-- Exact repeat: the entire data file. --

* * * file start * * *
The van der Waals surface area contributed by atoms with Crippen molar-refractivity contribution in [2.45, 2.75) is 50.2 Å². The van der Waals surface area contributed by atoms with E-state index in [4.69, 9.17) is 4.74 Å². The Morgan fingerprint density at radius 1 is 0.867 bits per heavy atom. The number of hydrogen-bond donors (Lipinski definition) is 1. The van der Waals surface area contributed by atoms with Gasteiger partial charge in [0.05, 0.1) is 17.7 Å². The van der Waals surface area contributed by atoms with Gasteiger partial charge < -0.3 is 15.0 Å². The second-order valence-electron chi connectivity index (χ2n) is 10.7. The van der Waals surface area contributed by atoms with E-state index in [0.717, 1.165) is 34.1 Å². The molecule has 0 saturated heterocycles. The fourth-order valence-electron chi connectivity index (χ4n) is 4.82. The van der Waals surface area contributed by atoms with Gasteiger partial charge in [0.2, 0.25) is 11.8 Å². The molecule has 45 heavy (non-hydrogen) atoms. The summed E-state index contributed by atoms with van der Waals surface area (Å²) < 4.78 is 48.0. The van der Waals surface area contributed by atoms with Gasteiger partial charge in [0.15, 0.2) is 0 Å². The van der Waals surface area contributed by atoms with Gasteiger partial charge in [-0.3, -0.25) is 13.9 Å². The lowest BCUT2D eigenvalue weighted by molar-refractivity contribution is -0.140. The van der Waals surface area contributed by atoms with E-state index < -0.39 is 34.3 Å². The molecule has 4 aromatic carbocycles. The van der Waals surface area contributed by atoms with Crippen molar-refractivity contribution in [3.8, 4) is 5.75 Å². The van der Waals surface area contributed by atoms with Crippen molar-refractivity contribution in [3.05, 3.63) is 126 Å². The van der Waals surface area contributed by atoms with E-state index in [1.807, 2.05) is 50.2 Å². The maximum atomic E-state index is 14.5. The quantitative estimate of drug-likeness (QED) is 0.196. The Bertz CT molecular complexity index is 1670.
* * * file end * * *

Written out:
The van der Waals surface area contributed by atoms with Crippen molar-refractivity contribution in [2.45, 2.75) is 50.2 Å². The van der Waals surface area contributed by atoms with E-state index in [4.69, 9.17) is 4.74 Å². The Morgan fingerprint density at radius 1 is 0.867 bits per heavy atom. The number of hydrogen-bond donors (Lipinski definition) is 1. The van der Waals surface area contributed by atoms with Gasteiger partial charge in [0.05, 0.1) is 17.7 Å². The van der Waals surface area contributed by atoms with Gasteiger partial charge < -0.3 is 15.0 Å². The second-order valence-electron chi connectivity index (χ2n) is 10.7. The van der Waals surface area contributed by atoms with E-state index in [0.717, 1.165) is 34.1 Å². The molecule has 0 saturated heterocycles. The fourth-order valence-electron chi connectivity index (χ4n) is 4.82. The van der Waals surface area contributed by atoms with Gasteiger partial charge in [0.2, 0.25) is 11.8 Å². The molecule has 45 heavy (non-hydrogen) atoms. The summed E-state index contributed by atoms with van der Waals surface area (Å²) < 4.78 is 48.0. The van der Waals surface area contributed by atoms with Gasteiger partial charge in [0.15, 0.2) is 0 Å². The van der Waals surface area contributed by atoms with Gasteiger partial charge in [-0.3, -0.25) is 13.9 Å². The lowest BCUT2D eigenvalue weighted by molar-refractivity contribution is -0.140. The van der Waals surface area contributed by atoms with E-state index < -0.39 is 34.3 Å². The molecule has 4 aromatic carbocycles. The van der Waals surface area contributed by atoms with Crippen molar-refractivity contribution in [3.8, 4) is 5.75 Å². The van der Waals surface area contributed by atoms with Crippen molar-refractivity contribution in [3.05, 3.63) is 126 Å². The van der Waals surface area contributed by atoms with E-state index in [1.807, 2.05) is 50.2 Å². The maximum atomic E-state index is 14.5. The quantitative estimate of drug-likeness (QED) is 0.196. The Bertz CT molecular complexity index is 1670.